Once you have entered the postmenopausal stage, your risk of developing some health conditions can increase, including:

If you have lingering menopausal symptoms once you enter postmenopause, your doctor might suggest certain treatments, such as:

Sexual Health

The vaginal dryness that often begins during menopause may persist into postmenopause. It can be treated with vaginal lubricants, but the first-line treatment is vaginal moisturizers, with lubricant if needed. Topical vaginal estrogen treatment is also highly effective.

Practicing Safe Sex

Although a sexually active person can no longer get pregnant when they are postmenopausal, they are still at risk for sexually transmitted infections (STIs).

Increased vaginal dryness means that people who are postmenopausal may even be at higher risk for these infections.

Mental Health

While menopause and postmenopause are natural phases of life, they also signal a person's loss of fertility. This can be emotionally challenging for some people.

The drop in hormone levels that occurs during the menopausal process can also contribute to depression and anxiety.

You might find it beneficial to work with a therapist or counselor throughout menopause. These mental health professionals can help you cope with the changes that the transition brings.

Preventive Screenings

It’s also important to get regular physical checkups as you go through menopause and beyond. Diseases like some cancers and chronic conditions become more common as you get older.

Factors like your genetics and lifestyle will also determine which preventive health screenings you need, as well as when—and how often—you need to have them.

A few examples of screenings that you can ask your doctor about when you reach postmenopause include:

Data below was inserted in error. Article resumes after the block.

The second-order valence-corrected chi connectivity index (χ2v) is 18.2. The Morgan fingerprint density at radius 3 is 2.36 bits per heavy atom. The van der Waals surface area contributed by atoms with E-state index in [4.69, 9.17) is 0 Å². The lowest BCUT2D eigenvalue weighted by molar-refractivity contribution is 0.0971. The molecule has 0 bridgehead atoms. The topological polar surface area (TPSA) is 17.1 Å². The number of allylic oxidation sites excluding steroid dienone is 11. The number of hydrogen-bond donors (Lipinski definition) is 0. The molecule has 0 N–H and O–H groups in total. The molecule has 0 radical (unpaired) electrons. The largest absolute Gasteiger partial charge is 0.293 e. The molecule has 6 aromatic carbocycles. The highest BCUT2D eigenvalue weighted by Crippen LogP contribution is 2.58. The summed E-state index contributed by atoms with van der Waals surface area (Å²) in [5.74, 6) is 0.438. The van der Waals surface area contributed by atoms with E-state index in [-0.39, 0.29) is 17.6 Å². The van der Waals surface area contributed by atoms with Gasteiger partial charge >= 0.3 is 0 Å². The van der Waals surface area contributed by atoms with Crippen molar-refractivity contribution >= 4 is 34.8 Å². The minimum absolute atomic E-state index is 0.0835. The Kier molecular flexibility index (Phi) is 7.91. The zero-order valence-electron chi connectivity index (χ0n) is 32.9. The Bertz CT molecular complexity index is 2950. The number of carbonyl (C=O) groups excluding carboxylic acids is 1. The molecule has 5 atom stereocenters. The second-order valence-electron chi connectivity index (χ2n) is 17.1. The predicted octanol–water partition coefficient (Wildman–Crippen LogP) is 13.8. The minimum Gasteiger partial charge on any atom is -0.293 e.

A Word From Verywell

Postmenopause is part of the natural progression of life for most people with female reproductive organs. As a person gets older, the body will no longer produce certain hormones and the person stops having menstrual cycles.

If you have been in menopause and notice that you have not had your period for a year, it might mean that you have transitioned into postmenopause. Once you enter postmenopause, you will no longer be able to get pregnant.

Some people notice that once they become postmenopausal, the symptoms that they had during menopause lessen or go away. For some people, the symptoms can linger, and even mild symptoms can interfere with normal day-to-day activities.

Talk to your doctor about any bothersome symptoms that you’re experiencing during menopause or postmenopause. While they might be a "normal" part of the process, they can be eased with treatment.

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  1. Cleveland Clinic. Menopause, perimenopause, postmenopause. Updated December 24, 2019.

  2. U.S. Department of Health & Human Services, Office on Women's Health. Menopause and your health. Updated September 21, 2018.